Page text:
They’ve been hearing the call for ages, and have shown characteristic restraint while other industry segments have been taking the big data plunge. Could it be that life insurers are getting ready to sail towards big data’s rocky shoals? According to an April 2016 report from Willis Towers Watson, they are.
Willis Towers Watson recently surveyed North American Life Insurance CFOs about their current and planned use of big data and predictive analytics. Over half of those responding confessed that they “know a little or understand the basics around big data and predictive analytics,” but none of the participants considered themselves to be experts on those topics. Only 8 percent of those polled stated that they are currently using big data and predictive analytics to support decision-making. 62 percent of indicated that they plan to use big data and predictive analytics in the decision-making process across multiple business functions – in two years.
That timeframe reflects an awareness of the many storms life insurers will face as they chart the course for achieving their big data goals. Over 70 percent viewed infrastructure limitations as their biggest obstacle, and 54 percent said that data availability and quality is a significant challenge.
Survey authors Elinor Friedman and Jack Gibson found that 50 percent of respondents plan to use big data and predictive analytics for improving risk selection. Unsurprisingly, a quarter of those surveyed mentioned using predictive analytics to target profitable customers as their biggest goal. Other goals included developing customer loyalty and increasing cross-sell opportunities, as well as improving overall profitability and customer experience. You can download the Willis Towers Watson survey infographic here.
Earlier this year, Jennifer Overhulse turned a critical eye towards insurers professing their readiness to embrace big data. In Eating The Big Data Elephant, she writes, “Meanwhile, the big data behemoth is growing into the proverbial elephant in the room. The problem is no longer just incorporating this data; analyzing it and acting on it are equally incomprehensible.”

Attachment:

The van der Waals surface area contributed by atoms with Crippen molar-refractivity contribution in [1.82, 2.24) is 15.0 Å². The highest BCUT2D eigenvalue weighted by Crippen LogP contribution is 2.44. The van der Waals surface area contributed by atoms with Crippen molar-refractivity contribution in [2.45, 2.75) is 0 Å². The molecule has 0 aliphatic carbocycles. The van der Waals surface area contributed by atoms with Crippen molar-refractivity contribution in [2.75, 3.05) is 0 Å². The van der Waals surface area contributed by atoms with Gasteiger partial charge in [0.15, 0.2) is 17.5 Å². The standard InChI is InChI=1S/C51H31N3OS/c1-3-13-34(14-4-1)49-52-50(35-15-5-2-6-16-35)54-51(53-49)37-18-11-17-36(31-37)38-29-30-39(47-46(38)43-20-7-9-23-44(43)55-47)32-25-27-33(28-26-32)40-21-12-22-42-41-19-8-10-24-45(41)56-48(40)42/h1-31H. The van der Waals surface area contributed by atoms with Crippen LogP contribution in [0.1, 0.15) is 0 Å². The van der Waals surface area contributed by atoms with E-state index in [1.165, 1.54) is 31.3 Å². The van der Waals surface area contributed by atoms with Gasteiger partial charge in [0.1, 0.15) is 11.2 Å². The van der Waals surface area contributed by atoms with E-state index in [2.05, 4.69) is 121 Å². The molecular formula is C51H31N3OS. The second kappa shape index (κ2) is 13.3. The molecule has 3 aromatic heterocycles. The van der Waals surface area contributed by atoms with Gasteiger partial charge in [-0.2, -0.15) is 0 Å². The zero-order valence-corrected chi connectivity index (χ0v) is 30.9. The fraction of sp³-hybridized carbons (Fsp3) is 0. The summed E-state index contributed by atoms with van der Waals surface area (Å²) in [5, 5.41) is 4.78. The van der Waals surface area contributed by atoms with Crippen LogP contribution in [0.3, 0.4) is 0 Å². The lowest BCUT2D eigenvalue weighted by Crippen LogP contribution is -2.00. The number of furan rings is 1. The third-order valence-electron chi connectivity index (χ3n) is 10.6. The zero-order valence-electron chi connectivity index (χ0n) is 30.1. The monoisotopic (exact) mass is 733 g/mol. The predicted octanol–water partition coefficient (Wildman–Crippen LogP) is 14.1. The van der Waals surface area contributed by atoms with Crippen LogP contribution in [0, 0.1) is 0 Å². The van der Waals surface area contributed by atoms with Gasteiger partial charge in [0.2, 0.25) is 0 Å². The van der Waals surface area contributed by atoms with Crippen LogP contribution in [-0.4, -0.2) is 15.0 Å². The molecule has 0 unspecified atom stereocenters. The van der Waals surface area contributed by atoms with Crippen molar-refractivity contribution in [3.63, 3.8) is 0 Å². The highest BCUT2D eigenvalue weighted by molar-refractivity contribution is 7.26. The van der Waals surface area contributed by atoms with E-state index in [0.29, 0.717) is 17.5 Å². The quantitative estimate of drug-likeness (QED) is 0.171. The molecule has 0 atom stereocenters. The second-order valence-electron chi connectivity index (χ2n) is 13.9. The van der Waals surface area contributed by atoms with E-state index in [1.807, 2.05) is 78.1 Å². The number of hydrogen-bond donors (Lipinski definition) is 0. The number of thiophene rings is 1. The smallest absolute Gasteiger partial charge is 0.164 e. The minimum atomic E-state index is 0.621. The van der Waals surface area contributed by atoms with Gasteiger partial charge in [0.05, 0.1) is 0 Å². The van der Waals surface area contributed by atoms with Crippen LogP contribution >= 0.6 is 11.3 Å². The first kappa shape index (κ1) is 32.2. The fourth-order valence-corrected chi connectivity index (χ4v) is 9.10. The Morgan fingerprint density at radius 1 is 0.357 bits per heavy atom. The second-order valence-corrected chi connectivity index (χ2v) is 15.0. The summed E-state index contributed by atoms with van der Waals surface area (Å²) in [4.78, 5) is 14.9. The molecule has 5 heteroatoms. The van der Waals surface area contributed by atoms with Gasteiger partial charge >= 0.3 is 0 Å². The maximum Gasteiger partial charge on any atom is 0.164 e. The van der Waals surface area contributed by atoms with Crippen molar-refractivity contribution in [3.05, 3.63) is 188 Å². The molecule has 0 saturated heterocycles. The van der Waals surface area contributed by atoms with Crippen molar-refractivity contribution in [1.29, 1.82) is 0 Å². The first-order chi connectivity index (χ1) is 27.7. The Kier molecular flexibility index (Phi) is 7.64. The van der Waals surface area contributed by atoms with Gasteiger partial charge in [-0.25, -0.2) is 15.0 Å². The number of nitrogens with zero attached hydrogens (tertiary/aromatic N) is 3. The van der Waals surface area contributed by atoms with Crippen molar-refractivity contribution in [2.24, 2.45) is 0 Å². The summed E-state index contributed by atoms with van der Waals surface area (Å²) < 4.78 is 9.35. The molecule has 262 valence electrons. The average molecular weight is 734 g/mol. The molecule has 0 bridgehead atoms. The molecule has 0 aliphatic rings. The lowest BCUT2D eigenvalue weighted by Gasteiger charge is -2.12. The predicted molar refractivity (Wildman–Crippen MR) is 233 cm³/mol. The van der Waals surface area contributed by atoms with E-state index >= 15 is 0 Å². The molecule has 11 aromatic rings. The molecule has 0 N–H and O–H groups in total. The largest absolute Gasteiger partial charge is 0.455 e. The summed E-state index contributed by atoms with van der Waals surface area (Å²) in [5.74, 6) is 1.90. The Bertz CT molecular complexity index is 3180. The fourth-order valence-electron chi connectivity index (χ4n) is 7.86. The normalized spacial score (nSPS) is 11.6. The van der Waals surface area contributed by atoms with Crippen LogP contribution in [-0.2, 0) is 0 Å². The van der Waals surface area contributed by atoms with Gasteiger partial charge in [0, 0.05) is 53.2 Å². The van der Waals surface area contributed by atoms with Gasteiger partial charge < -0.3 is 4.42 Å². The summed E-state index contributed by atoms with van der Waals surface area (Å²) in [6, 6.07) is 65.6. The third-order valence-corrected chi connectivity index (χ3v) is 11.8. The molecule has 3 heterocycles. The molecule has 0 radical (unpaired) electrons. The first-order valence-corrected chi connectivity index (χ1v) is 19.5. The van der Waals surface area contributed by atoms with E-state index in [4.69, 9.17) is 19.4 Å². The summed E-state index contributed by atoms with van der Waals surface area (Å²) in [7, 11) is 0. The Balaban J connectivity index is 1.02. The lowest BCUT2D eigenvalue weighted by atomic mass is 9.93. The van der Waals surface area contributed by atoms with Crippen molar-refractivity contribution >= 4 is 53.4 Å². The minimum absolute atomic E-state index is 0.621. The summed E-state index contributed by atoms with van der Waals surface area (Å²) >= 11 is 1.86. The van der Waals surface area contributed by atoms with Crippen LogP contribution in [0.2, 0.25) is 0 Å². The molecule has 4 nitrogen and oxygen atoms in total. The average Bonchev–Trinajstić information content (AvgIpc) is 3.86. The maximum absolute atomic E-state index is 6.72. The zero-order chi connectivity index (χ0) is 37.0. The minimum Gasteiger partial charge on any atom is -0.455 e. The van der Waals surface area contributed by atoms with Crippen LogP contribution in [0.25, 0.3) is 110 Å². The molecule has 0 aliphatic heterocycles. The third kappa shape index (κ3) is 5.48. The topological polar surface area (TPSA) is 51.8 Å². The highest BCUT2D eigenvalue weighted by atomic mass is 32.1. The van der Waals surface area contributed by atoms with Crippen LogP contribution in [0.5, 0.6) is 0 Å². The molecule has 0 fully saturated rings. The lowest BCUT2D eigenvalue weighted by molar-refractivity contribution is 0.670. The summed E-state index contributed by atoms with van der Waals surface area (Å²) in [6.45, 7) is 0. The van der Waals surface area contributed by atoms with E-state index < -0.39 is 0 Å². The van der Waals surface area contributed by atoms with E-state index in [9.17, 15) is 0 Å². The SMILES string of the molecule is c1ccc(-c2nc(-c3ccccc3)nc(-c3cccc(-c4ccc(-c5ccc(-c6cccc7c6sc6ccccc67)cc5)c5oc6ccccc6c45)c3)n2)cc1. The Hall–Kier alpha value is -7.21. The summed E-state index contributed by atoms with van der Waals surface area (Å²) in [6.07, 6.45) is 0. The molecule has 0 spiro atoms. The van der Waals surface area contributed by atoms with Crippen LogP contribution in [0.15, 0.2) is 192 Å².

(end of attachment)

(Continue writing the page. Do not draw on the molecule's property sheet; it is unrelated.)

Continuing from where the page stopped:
As the world becomes more deeply connected, insurers must incorporate more and more data streams into the risk assessment process. “Cue the analytics software and reporting solutions, neither of which alone will make a legacy system more able to digest information from new data sources for rating and underwriting purposes,” Overhulse says. The ability to use social data to improve underwriting accuracy and risk assessments will be an enormous boon to the industry; however, the unstructured nature of the data makes its adoption extremely complex.
In Overhulse’s view, insurers must be willing to destroy old models if they are serious about exploiting big data’s riches. “By breaking the traditional data collection and utilization mold as it relates to risk assessment, insurers can integrate social data with core administration systems, making unstructured social data both accessible and actionable across all industry segments and lines of business,” she says. “By capitalizing on the explosion of social data as a resource for better insurance risk assessment, insurers can improve underwriting, streamline the claims investigation process, decrease loss costs and potentially make insurance relevant to a whole new generation of insurance consumer.”
True enough. But the question remains – are life insurance firms ready to smash their comfortable vessels on the rocks to make brilliant use of big data’s volume, velocity and variety?
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